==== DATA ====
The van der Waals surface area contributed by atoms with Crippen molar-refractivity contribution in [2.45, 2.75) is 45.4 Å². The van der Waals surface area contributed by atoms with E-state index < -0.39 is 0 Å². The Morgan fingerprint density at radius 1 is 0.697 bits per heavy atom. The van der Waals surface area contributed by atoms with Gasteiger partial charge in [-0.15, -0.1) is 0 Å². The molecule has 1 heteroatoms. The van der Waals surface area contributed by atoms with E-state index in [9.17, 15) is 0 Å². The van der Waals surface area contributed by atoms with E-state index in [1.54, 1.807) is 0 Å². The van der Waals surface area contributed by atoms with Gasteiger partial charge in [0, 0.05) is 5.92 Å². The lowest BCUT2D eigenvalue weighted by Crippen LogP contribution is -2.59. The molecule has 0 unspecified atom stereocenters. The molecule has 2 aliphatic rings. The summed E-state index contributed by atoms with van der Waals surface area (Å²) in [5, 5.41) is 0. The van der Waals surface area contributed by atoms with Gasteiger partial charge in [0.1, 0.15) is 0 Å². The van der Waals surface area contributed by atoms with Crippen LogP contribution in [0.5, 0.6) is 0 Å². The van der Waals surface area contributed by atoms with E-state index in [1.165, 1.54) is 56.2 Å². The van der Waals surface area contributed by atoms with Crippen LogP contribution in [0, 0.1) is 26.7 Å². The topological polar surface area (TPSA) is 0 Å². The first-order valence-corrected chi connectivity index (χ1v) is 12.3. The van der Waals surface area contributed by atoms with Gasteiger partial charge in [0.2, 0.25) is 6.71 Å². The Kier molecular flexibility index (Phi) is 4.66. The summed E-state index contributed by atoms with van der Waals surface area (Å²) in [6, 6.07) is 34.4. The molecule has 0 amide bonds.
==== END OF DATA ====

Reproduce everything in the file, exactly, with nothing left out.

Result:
The van der Waals surface area contributed by atoms with Crippen molar-refractivity contribution in [2.45, 2.75) is 45.4 Å². The van der Waals surface area contributed by atoms with E-state index < -0.39 is 0 Å². The Morgan fingerprint density at radius 1 is 0.697 bits per heavy atom. The van der Waals surface area contributed by atoms with Gasteiger partial charge in [-0.15, -0.1) is 0 Å². The molecule has 1 heteroatoms. The van der Waals surface area contributed by atoms with E-state index in [9.17, 15) is 0 Å². The van der Waals surface area contributed by atoms with E-state index in [1.54, 1.807) is 0 Å². The van der Waals surface area contributed by atoms with Gasteiger partial charge in [0, 0.05) is 5.92 Å². The lowest BCUT2D eigenvalue weighted by Crippen LogP contribution is -2.59. The molecule has 0 unspecified atom stereocenters. The molecule has 2 aliphatic rings. The summed E-state index contributed by atoms with van der Waals surface area (Å²) in [5, 5.41) is 0. The van der Waals surface area contributed by atoms with Gasteiger partial charge in [0.1, 0.15) is 0 Å². The van der Waals surface area contributed by atoms with Crippen LogP contribution in [0.5, 0.6) is 0 Å². The van der Waals surface area contributed by atoms with E-state index in [1.165, 1.54) is 56.2 Å². The van der Waals surface area contributed by atoms with Crippen LogP contribution in [0, 0.1) is 26.7 Å². The topological polar surface area (TPSA) is 0 Å². The first-order valence-corrected chi connectivity index (χ1v) is 12.3. The van der Waals surface area contributed by atoms with Gasteiger partial charge in [0.2, 0.25) is 6.71 Å². The Kier molecular flexibility index (Phi) is 4.66. The summed E-state index contributed by atoms with van der Waals surface area (Å²) in [6, 6.07) is 34.4. The molecule has 0 amide bonds.